Lalo Schifrin is the acclaimed composer of Cool Hand Luke, Enter the Dragon, George Lucas’s THX-1138, and many other memorable scores. He even wrote the Mission: Impossible theme. When he was kid, he realized the power of a film's score from watching horror films. “I remember paying particularly close attention to the music,” Schifrin said in an interview, and he would tell his friends at school, “I bet you anything that without that music it wouldn’t be that frightening at all.”
And indeed, the right composer can make a huge difference in a horror film. Think of John Carpenter’s soundtrack to Halloween, Bernard Hermann’s music for Psycho, and Jerry Goldsmith’s music for The Omen and Alien, among others. Music works hand-in-hand with the visuals in a horror movie--it's one of the most important ingredients in creating a scare--yet like the genre itself, the music in scary movies has been vastly under-rated and overlooked.
“When the composers had to write scores for these unbelievable movies, they had to go the extra mile, says David Schecter, the founder of the Monstrous Movie Music label. “They had to somehow convince us there’s a mutant, half-insect, half-man running about on this planet trying to get the girl. They’re trying to musically describe futuristic underground cities on other planets, and you can’t do that with simple music. You really have to put thought into the orchestration in order to impart this sense of grandeur, this sense of wonder, this sense of horror. I think it’s harder to score a lot of these pictures than it is to score traditional movies with traditional sounds.”
Schecter has made it his mission in life to preserve a lot of great horror music. The titles the Monstrous label has released include The Creature From the Black Lagoon, The Brain From Planet Arous, It! The Creature From Beyond Space, and more. The label encompasses a wide variety of genre music, from classics to B flicks, and Schecter wants to prove to the world that this music deserves to be saved for future generations.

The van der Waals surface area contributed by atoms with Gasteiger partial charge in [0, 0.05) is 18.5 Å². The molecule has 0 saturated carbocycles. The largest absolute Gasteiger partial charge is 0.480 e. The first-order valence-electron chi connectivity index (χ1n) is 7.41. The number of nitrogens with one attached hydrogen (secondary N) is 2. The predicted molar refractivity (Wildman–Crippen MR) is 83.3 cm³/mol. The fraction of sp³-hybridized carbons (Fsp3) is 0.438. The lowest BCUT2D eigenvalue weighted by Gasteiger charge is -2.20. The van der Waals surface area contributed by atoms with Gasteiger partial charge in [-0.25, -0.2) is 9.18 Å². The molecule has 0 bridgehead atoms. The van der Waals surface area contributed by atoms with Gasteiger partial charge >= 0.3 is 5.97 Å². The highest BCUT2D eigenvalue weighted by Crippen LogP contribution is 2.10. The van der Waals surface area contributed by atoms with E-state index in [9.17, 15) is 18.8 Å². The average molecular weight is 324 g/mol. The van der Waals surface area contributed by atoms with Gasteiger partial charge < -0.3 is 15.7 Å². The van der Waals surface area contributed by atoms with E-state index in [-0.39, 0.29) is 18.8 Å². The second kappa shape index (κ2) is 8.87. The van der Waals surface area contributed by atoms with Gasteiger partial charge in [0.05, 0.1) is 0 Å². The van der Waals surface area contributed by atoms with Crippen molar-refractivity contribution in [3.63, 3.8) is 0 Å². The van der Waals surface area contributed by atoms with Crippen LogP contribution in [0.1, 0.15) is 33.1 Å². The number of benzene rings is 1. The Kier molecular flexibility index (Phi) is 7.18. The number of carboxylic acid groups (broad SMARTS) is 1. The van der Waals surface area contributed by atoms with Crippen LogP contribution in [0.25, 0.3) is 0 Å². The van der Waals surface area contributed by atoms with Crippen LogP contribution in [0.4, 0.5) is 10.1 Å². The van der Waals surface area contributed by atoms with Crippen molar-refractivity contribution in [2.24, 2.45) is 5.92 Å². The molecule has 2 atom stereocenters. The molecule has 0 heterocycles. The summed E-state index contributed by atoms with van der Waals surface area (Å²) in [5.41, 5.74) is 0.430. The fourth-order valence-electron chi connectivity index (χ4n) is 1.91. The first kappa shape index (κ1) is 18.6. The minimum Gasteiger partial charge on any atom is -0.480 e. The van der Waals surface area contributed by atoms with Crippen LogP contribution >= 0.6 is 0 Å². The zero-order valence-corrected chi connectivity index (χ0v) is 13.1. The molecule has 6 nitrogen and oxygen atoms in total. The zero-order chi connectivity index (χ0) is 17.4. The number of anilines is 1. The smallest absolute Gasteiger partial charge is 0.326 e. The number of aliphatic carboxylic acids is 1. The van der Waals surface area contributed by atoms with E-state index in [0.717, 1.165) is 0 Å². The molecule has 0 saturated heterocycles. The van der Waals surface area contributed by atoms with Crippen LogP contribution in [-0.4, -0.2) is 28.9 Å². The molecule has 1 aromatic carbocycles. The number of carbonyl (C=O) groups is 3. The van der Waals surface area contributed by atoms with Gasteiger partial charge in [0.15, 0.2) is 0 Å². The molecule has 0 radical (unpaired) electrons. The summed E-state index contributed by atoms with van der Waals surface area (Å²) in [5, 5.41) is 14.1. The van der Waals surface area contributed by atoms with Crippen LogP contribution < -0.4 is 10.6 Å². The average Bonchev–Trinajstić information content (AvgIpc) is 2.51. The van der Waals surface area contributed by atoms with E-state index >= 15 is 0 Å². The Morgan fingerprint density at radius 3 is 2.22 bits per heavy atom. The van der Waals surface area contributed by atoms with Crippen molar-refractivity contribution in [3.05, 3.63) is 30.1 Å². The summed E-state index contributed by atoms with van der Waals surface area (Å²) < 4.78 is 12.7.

Way back in the classic Universal days of Bela and Boris, the movies were churned out fast and furious, and so was the music, which is one reason why the composers didn’t think too highly of what they created. As Schecter told us, “Most of the good horror film composers, the reason they got their jobs was they were not only very good, but very, very fast. They were able to write music of incredible quality at an incredible rate.”
Acclaimed composer Henry Mancini (Moon River, and the Pink Panther theme) did some sci-fi and horror soundtracks back in the fifties, like It Came From Outer Space (co-written with Herman Stein and Irving Gertz), as well as Tarantula (also co-written with Stein). Schecter says Mancini and Stein downplayed the music they wrote for genre films because “they wanted to score prestige pictures. Back then, science fiction was not considered prestige. It was unthinkable for science fiction films to be nominated for Oscars back then, it didn’t happen.”
When we spoke to Schechter, we expected to hear some insane stories about restoring master tapes, and the jungles of red tape he had to cut through to secure the rights to rerelease these film scores. While Schecter’s definitely has some war stories about tracking down the rights for a lot of music, a lot of the original recordings for these classics are sadly gone, and he’s re-recorded the scores with new orchestras for Monstrous Recordings.
The music for many movies back in those days was re-recorded for the soundtrack albums. “They did have the original recordings, but you had to pay the musicians again with a reuse fee,” Schecter says. “They would redo the music again to save money. When we started out, there were no original recordings. They were thrown out, or they were lost by the studios. In a few cases we had some tracks like Black Lagoon and It Came From Outer Space, but they were owned by the studio, and it would be too expensive to license them. Over time we started releasing the original soundtracks we were able to find.”